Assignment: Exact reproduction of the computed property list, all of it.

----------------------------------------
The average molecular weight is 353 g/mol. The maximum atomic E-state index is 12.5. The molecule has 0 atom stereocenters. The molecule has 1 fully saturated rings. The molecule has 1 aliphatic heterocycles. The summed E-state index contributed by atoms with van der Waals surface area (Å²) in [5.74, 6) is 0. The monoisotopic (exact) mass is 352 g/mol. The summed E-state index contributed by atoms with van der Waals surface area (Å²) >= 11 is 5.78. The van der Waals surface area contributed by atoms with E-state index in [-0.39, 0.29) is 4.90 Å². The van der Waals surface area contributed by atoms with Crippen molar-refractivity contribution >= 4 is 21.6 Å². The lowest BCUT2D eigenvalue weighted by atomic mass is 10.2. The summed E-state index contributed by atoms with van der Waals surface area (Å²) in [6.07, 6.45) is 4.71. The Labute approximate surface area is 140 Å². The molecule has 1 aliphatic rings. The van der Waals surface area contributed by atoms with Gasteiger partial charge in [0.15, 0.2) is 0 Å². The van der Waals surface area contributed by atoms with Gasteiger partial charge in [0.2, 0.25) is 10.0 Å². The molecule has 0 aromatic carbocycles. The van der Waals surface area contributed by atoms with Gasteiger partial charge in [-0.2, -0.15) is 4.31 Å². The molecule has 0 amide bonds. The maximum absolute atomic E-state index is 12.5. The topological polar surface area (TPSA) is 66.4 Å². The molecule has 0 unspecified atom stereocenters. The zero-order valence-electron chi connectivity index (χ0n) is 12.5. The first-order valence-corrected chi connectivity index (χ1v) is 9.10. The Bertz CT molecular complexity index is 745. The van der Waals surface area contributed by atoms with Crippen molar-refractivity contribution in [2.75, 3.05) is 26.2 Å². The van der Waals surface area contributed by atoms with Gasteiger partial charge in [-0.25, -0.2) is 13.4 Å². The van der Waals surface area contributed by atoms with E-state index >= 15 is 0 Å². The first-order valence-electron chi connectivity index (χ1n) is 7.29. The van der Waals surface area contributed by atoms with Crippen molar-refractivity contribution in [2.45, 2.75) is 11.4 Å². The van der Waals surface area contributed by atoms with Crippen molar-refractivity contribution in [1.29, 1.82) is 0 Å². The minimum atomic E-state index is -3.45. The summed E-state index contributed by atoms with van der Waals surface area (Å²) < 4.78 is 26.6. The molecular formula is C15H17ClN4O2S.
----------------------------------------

The average molecular weight is 353 g/mol. The maximum atomic E-state index is 12.5. The molecule has 0 atom stereocenters. The molecule has 1 fully saturated rings. The molecule has 1 aliphatic heterocycles. The summed E-state index contributed by atoms with van der Waals surface area (Å²) in [5.74, 6) is 0. The monoisotopic (exact) mass is 352 g/mol. The summed E-state index contributed by atoms with van der Waals surface area (Å²) >= 11 is 5.78. The van der Waals surface area contributed by atoms with E-state index in [-0.39, 0.29) is 4.90 Å². The van der Waals surface area contributed by atoms with Crippen molar-refractivity contribution >= 4 is 21.6 Å². The lowest BCUT2D eigenvalue weighted by atomic mass is 10.2. The summed E-state index contributed by atoms with van der Waals surface area (Å²) in [6.07, 6.45) is 4.71. The Labute approximate surface area is 140 Å². The molecule has 1 aliphatic rings. The van der Waals surface area contributed by atoms with Gasteiger partial charge in [0.15, 0.2) is 0 Å². The van der Waals surface area contributed by atoms with Gasteiger partial charge in [0.2, 0.25) is 10.0 Å². The molecule has 0 aromatic carbocycles. The van der Waals surface area contributed by atoms with Gasteiger partial charge in [-0.2, -0.15) is 4.31 Å². The molecule has 0 amide bonds. The maximum absolute atomic E-state index is 12.5. The topological polar surface area (TPSA) is 66.4 Å². The molecule has 0 unspecified atom stereocenters. The zero-order valence-electron chi connectivity index (χ0n) is 12.5. The first-order valence-corrected chi connectivity index (χ1v) is 9.10. The Bertz CT molecular complexity index is 745. The van der Waals surface area contributed by atoms with Crippen molar-refractivity contribution in [2.75, 3.05) is 26.2 Å². The van der Waals surface area contributed by atoms with Gasteiger partial charge in [-0.25, -0.2) is 13.4 Å². The van der Waals surface area contributed by atoms with E-state index >= 15 is 0 Å². The first-order valence-electron chi connectivity index (χ1n) is 7.29. The van der Waals surface area contributed by atoms with Crippen molar-refractivity contribution in [2.45, 2.75) is 11.4 Å². The van der Waals surface area contributed by atoms with Crippen molar-refractivity contribution in [1.29, 1.82) is 0 Å². The minimum atomic E-state index is -3.45. The summed E-state index contributed by atoms with van der Waals surface area (Å²) < 4.78 is 26.6. The molecular formula is C15H17ClN4O2S.